[Published originally in the September 2002 edition of Computing Research News, Vol. 14/No. 4, p. 6.]
Computing > Computer Science
By Jim Foley
Why are we called the Computing Research Association instead of the Computer Science Research Association?
Our Mission Statement records that:
"In 1986 CSB, in recognition of its increasing concern for R&D in the computing fields, including computer engineering and computational science, incorporated as the Computing Research Board (CRB). In 1990, CRB was given its present name …" .
The more general question is "What is computing and how does it differ, if at all, from computer science?" This of course depends on what we mean by computer science.
Abelson and Sussmann  write: "Computation provides a framework for dealing precisely with notions of 'how to.'" In a recent presentation, Sussmann  contrasts the "how to" of computer science with the "what is" of mathematics. I would go further. Science discovers the laws of nature--the "what is" of nature. Engineering uses the laws of nature to create physical artifacts. In contrast, computer science discovers and uses the laws of "how to" compute and "how to" organize information to create computational and information artifacts. Computer science is also concerned with the organization--that is, the architecture--of the physical artifacts that perform computations and that store and transmit information. (Computer science is both science and engineering--a good thing, in my opinion, but that's another story.)
What then of computing? It is simply computer science with an additional emphasis on understanding the ways and domains in which computers are used, and the ways in which computational engines are engineered. Also, because people are the users of much of our computer technology, understanding people is important to computing. The more engaged one becomes with application domains and human issues in doing computer science research, the more one is doing computing research in addition to computer science research. So it is a continuum. There is no hard dividing line.
I've been at Georgia Tech's College of Computing for much of the time since I first moved south in 1991. Our strategic plan says: "The College was founded to focus on computing - the integration of computer science and other disciplines to address problems of wide interest. Our interest in end-results leads immediately to our concentration on the human element of computing in much of our research and to our aggressive interdisciplinary orientation."
Computing is concerned both with deep theoretical questions about the nature of computing and information, as well as with new and creative ways to use computers to solve problems. That is, computing simultaneously looks inward to solve fundamental problems, and looks outward to solve real-world problems and to work collaboratively with other disciplines to solve problems that neither computer science nor the other discipline alone could solve. Indeed, in some cases they are problems that neither discipline could even recognize without collaborating, and in some cases the collaboration leads to fundamentally new ways of thinking about problems.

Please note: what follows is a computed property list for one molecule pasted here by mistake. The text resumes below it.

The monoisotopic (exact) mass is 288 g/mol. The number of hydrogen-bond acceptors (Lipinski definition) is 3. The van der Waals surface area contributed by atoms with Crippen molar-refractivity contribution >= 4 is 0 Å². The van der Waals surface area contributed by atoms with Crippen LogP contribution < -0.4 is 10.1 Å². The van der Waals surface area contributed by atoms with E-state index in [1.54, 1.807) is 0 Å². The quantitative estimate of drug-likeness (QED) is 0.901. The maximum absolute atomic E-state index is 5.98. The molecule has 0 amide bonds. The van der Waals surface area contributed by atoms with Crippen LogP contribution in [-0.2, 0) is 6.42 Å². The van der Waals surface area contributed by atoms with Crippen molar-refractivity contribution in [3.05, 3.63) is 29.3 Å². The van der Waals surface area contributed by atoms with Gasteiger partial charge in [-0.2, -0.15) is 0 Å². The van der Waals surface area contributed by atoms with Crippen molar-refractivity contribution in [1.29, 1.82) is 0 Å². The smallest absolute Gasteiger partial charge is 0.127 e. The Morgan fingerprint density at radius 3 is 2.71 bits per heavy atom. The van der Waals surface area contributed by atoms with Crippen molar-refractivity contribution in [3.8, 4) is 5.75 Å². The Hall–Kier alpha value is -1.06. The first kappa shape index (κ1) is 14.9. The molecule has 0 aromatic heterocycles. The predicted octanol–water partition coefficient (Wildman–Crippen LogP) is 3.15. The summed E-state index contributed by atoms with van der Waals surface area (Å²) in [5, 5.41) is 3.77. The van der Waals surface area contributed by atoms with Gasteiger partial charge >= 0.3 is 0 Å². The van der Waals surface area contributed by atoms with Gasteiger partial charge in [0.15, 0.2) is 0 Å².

I used figure 1 at our Snowbird meeting to suggest that:
"Interdisciplinary research" means different things to different people. Figure 2 captures some possible interpretations--or misinterpretations. It is only in the upper-right quadrant that I consider true interdisciplinary research to be occurring. Yes, sometimes a research team will start in one of the other quadrants as a "get acquainted with the problem domain" strategy, but the target must also be the upper-right quadrant!
What about the relationship between computing and information technology? Figure 3 shows two types of application domains--those that are computing-intense and those that are data-intense (the two overlap because there is a continuum here as well). The intersection between computing-intense applications and computing is computational science and the intersection between data-intense applications and computing is information technology. Again, each of computational science and information technology can involve research in computing foundations, computer science, and computing.
CRA's goal is to have as members and provide service to all groups that are doing computing research, whether it be in traditional computer science, computer engineering, computational science, information technology, information science, computational biology, medical informatics, or any domain in which new computing knowledge is being created
My understanding and articulation of the structure of the discipline of computing is still evolving. I welcome your feedback (email@example.com).
Jim Foley is chair of the CRA board.
 Abelson and Sussmann, Structure and Interpretation of Computer Programs, MIT Press, Cambridge, MA, 1985.
 Sussmann, G, The Legacy of Computer Science, presentation at NRC/CSTB Symposium Fundamentals of Computer Science, http://www7.nationalacademies.org/cstb/project_fcs_agenda3.html
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